It's too easy to look at Lewis' departure and Michel's arrival and assume that will be a one-for-one swap this season. How Michel adapts to the pro game and the Patriots offense will dictate how much time he gets. So will injuries. If Burkhead can stay healthy, he could see a huge uptick in work in 2018 -- particularly if the team taps into his abilities as a receiver with Julian Edelman currently facing a four-game suspension to start the season. Odds are Michel, Burkhead and White (the favorite to take on third-down and hurry-up work) will split the majority of the workload by some unpredictable percentage that is sure to infuriate fantasy owners everywhere. Then there's Gillislee and Hill. Both players are looking for bounce-back seasons. Hill (6-1, 230) played in seven games and carried just 37 times for Cincinnati last year. Gillislee (5-11, 215) played in nine games, averaged 3.7 yards per carry, and spent a good chunk of 2017 as a healthy scratch. The Patriots have been steadfast in their belief of the importance of having a traditional big back on the roster, whether it was Gillislee, LeGarrette Blount or BenJarvus Green-Ellis. But might Gillislee's season last year convince them that they can get by without one? Michel runs hard and is about the same size as Gillislee. Burkhead isn't tiny (5-10, 210) and was trusted with goal-line responsibilities at different points last season. How the Patriots choose to fill out the back-end of the depth chart here will be interesting, but not quite as interesting as trying to track how players like Michel, Burkhead and White will be deployed when healthy. Josh McDaniels isn't afraid to get creative, and if he feels like it would create mismatches, it wouldn't be totally unexpected to see the Patriots use more two-back packages than ever before. It's a talented group, and if all three of their top players are healthy, it'd be difficult to keep any of them off the field for long stretches. 

Kraft reportedly close to investing in Spanish soccer team

Kraft reportedly close to investing in Spanish soccer team

Will Patriots owner Robert Kraft soon match Red Sox principal owner John Henry by investing in a European soccer team of his own?

According to Spanish media reports, Kraft is close to buying a stake in the Spanish soccer club Sevilla of LaLiga. Spanish radio network COPE reports that the sale of a 40 percent share of the team to a "U.S investment group" could come this week.

More from the website SoccerEx:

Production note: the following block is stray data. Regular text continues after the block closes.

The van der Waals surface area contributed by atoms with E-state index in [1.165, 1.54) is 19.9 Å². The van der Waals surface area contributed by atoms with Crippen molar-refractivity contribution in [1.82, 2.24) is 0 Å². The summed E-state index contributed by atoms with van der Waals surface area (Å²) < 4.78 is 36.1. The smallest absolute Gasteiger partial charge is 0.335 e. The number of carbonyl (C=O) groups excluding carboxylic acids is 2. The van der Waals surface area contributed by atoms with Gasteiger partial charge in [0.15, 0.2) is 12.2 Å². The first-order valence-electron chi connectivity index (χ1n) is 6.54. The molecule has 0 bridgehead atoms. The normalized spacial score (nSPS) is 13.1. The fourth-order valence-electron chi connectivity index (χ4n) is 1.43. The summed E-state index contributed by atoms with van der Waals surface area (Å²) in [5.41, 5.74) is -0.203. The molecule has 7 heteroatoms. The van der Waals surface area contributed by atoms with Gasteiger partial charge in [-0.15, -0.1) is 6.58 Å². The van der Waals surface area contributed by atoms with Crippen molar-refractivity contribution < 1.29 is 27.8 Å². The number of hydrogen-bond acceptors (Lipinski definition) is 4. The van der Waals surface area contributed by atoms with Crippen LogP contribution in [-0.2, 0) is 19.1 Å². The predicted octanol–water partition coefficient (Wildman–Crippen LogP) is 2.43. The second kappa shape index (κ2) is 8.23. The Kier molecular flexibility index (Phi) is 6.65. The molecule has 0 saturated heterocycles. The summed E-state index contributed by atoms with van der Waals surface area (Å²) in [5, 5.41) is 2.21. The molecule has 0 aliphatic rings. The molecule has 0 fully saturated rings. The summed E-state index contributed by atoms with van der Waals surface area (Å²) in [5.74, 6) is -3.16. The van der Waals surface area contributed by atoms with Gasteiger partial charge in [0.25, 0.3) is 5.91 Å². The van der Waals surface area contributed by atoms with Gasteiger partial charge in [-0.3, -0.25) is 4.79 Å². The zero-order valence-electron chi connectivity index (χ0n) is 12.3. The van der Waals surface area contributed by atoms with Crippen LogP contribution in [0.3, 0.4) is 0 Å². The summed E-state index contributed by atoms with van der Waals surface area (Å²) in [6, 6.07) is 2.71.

Kraft, who is chairman and chief executive of the Kraft Group, is apparently leading this consortium, possibly through an investment company called 'Sevillistas Unidos 2020’.

The Patriots were valued at $3.7 billion - the second-most valuable NFL franchise behind the Dallas Cowboys - in the latest Forbes ranking of world sports franchises. European soccer teams hold three of the top five spots.

In 2005, Kraft considered purchasing English Premier League team Liverpool FC, which was purchased by Henry's group in 2010.

The Kraft group also own the New England Revolution of MLS and the Boston esports franchise in the Overwatch League.

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Revis votes himself off the island, retires after 11 seasons

Revis votes himself off the island, retires after 11 seasons

After 11 seasons, Revis Island is officially closed.

Former Patriot cornerback Darrelle Revis announced his retirement from the NFL via Instagram on Wednesday, ending his career after 11 years with four teams, including two stints totaling eight seasons with the New York Jets.

"It has truly been an honor to showcase one of my greatest gifts to the world,” Revis wrote. “Today I am closing a chapter of my life that I once dreamed as a kid and I am officially retiring from the National Football League."

Revis, who turned 33 July 14, was a key member of New England’s Super Bowl XLIX winning team that beat the Seattle Seahawks in 2015. Last season, he appeared in six games for the Kansas City Chiefs, including the playoffs, before being released in February.

After being released by the Tampa Bay Buccaneers in March 2014, Revis signed a one-year deal worth $12 million to play in New England and earned first-team All-Pro honors in his only season in Foxboro. He then signed a five-year, $70 million contract to return to the Jets in March 2015.

Here's the Jets' statement on Revis' retirement:

While he won his lone championship in a Patriots uniform, Revis found most of his individual success playing for the Jets, who drafted the corner 14th overall out of the University of Pittsburgh in 2007.

A seven-time Pro Bowl and four-time first-team All-Pro selection, Revis’ ability to shut down opponents top receivers one-on-one earned him the “Revis Island” moniker.

Widely considered one of the greatest cornerbacks in NFL history, Revis finished his career with 29 interceptions, tied for 225th all-time, a testament to how much quarterbacks avoided throwing near him.